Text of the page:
I’m not going to lie — I think this mostly worked because I felt like I was submerged in ice water as soon as I stepped outside. But my eyes snapped open the second the air hit me and, even though I barely lasted a minute out there, I was wide awake for good. I even had trouble falling asleep that night. I guess cold air and direct sunlight are the functional equivalent of 10 shots of espresso to the face.
Day 5: “Start Your Day with Joy” (Medium)
This Medium tip revolves around what I like to call the The Christmas Morning Principle: It’s easier to hop out of bed when there’s a pile of presents (or, you know, a latte) waiting for you on the other side.
One of the nice things about working from home is that getting ready in the traditional sense has become a treat. Most days I don’t bother with makeup and I do my “morning” skincare at around 12 p.m. So, on Day Five, I decided to fully pamper myself. I headed straight to the bathroom to apply three layers of cold goo to my visage. Then, armed with a hot cup of coffee, I sat down at my vanity to do a full-face of makeup using my favorite products. I applied most of it with my fingers, which means my makeup routine doubled as a blood-circulating facial massage. Invigorating!
Spending some quality time up close and personal with my pores meant that not only did I look well-rested when I sat down to start working, I felt well-rested, too. (Truly.)
Day 6: “Plan Your Mornings with Excruciating Detail” (Medium)
My mornings are mostly the same: hit snooze from 6:30 a.m. to 7:30 a.m., drag myself from the clutches of my mattress and doze on the couch while my husband tries increasingly dramatic tactics to keep me alert. Eventually I open my laptop and start typing. Still, thanks to Medium, on the evening of Day 5 I typed out my plan for Day 6 in bite-sized chunks.
Doing this the night before is crucial. The whole point is to eliminate the decision-making that trips us up in the morning when we don’t have a defined routine. Mine looked like this:
Make coffee (3 minutes)
Use the bathroom (1 minute — they did say excruciating detail)
Skincare (3 minutes)
Brush teeth (2 minutes)
Pour coffee (1 minute)
Drink coffee + read (20 minutes)
Get dressed (2 minutes)
Open laptop and start typing (until lunchtime)
Overall I wouldn’t say I felt different having a written-out plan for when to pee, but it did keep me on track and allowed me to have exactly one thing in common with Benjamin Franklin.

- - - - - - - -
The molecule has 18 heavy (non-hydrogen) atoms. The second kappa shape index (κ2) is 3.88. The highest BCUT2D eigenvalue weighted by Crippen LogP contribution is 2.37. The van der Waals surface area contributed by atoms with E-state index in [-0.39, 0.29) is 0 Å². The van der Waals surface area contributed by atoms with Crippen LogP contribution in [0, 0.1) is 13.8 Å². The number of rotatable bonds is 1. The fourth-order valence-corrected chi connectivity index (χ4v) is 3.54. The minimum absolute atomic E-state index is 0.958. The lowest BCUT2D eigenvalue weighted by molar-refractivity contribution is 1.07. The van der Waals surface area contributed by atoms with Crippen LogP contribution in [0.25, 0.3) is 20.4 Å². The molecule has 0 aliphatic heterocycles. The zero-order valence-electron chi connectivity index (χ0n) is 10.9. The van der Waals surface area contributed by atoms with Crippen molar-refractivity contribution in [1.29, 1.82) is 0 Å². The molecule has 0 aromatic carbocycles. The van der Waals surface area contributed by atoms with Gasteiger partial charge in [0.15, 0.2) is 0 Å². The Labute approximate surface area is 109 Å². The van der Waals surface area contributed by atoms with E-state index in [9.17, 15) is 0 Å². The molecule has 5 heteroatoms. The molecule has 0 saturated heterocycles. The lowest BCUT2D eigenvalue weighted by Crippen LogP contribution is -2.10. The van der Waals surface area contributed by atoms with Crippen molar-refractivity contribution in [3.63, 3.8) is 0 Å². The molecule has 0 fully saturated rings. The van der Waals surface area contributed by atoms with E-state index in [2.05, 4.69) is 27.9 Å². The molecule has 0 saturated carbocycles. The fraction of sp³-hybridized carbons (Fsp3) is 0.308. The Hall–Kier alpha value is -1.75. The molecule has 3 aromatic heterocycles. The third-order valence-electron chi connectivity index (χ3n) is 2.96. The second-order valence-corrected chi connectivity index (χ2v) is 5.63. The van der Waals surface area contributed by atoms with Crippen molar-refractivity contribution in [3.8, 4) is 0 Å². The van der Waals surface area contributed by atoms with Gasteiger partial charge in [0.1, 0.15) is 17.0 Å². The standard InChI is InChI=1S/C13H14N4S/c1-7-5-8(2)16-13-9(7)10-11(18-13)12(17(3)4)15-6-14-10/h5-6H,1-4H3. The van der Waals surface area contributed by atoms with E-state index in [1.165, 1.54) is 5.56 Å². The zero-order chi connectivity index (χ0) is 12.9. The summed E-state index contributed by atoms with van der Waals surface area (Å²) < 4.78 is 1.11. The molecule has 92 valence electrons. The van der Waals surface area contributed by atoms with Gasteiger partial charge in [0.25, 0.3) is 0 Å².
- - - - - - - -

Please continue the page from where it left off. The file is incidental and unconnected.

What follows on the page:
Day 7: “Bite a lemon!” (Lifehacker)
Lemon water in the morning is A Thing, backed by sometimes-awake celebrities like Jennifer Aniston and Hilary Duff. Sinking your teeth into a lemon like it’s an apple is slightly less of a thing. But consuming lemon in any form has myriad health benefits — according to Psychology Today, the scent alone is enough to improve “cognitive performance” — and I figured my chronic sleepiness could benefit from some very direct contact.
The night before I tried to Seamless a single lemon to my apartment. Not just the lemon, I’m not a total monster, more like as a side with my dinner. (In my defense, I had period cramps.) Alas, no restaurant in my area offered citrus as an add-on to nachos or whatever, so I sucked it up and trekked to the grocery store.
Biting a lemon before 9 a.m. is an exquisite form of torture. Do I recommended it? No. Did it immediately electrify every cell in my body? Hell yes. When I was done I squeezed the rest of the juice into my water and felt that much more like a sitcom actress who rose to fame in the ‘90s.
My biggest takeaway from the Week of Waking Up is that I should do something as soon as my alarm goes off. Going forward, I’ll create a routine that combines a few of the most useful tips like making my bed (at least when I feel really tired), getting some sun/freezing cold air as soon as possible, and starting the day with something I can look forward to, like doing my makeup. Tempting as it is to move straight from one soft, blanketed surface to another while remaining in denial that it is, in fact, morning, this habit sabotages any effort to actually energize my body. Which seems kind of obvious, sure. But sometimes you need a bite of citrus fruit to show you what your heart knew all along.
What are your favorite tips for waking up easier in the morning?
Erin Mayer is a writer and editor living in New York.
Collage by Louisiana Mei Gelpi.